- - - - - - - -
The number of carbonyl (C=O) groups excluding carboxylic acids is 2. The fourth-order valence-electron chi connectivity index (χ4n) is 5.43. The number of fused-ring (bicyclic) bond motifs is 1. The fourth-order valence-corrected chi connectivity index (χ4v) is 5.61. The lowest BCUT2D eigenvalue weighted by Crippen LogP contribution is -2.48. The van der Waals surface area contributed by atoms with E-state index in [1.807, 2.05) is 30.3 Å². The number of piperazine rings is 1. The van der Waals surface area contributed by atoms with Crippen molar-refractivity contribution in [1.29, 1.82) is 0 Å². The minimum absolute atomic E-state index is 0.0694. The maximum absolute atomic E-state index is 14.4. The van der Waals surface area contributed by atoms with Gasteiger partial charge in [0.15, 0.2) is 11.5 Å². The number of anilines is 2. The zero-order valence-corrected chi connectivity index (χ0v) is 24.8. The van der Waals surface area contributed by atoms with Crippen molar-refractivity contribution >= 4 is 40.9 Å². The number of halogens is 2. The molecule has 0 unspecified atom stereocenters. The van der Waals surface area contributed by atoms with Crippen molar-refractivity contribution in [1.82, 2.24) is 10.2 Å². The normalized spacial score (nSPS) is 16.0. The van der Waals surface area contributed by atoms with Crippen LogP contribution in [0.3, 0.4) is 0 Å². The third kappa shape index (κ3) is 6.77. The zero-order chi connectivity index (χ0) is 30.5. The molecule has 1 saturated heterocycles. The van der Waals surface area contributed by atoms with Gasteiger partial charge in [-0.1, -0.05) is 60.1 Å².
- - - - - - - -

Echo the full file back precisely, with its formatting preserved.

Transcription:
The number of carbonyl (C=O) groups excluding carboxylic acids is 2. The fourth-order valence-electron chi connectivity index (χ4n) is 5.43. The number of fused-ring (bicyclic) bond motifs is 1. The fourth-order valence-corrected chi connectivity index (χ4v) is 5.61. The lowest BCUT2D eigenvalue weighted by Crippen LogP contribution is -2.48. The van der Waals surface area contributed by atoms with E-state index in [1.807, 2.05) is 30.3 Å². The number of piperazine rings is 1. The van der Waals surface area contributed by atoms with Crippen molar-refractivity contribution in [1.29, 1.82) is 0 Å². The minimum absolute atomic E-state index is 0.0694. The maximum absolute atomic E-state index is 14.4. The van der Waals surface area contributed by atoms with Gasteiger partial charge in [0.15, 0.2) is 11.5 Å². The number of anilines is 2. The zero-order valence-corrected chi connectivity index (χ0v) is 24.8. The van der Waals surface area contributed by atoms with Crippen molar-refractivity contribution >= 4 is 40.9 Å². The number of halogens is 2. The molecule has 0 unspecified atom stereocenters. The van der Waals surface area contributed by atoms with Crippen molar-refractivity contribution in [1.82, 2.24) is 10.2 Å². The normalized spacial score (nSPS) is 16.0. The van der Waals surface area contributed by atoms with Crippen LogP contribution in [0.3, 0.4) is 0 Å². The third kappa shape index (κ3) is 6.77. The zero-order chi connectivity index (χ0) is 30.5. The molecule has 1 saturated heterocycles. The van der Waals surface area contributed by atoms with Gasteiger partial charge in [-0.1, -0.05) is 60.1 Å².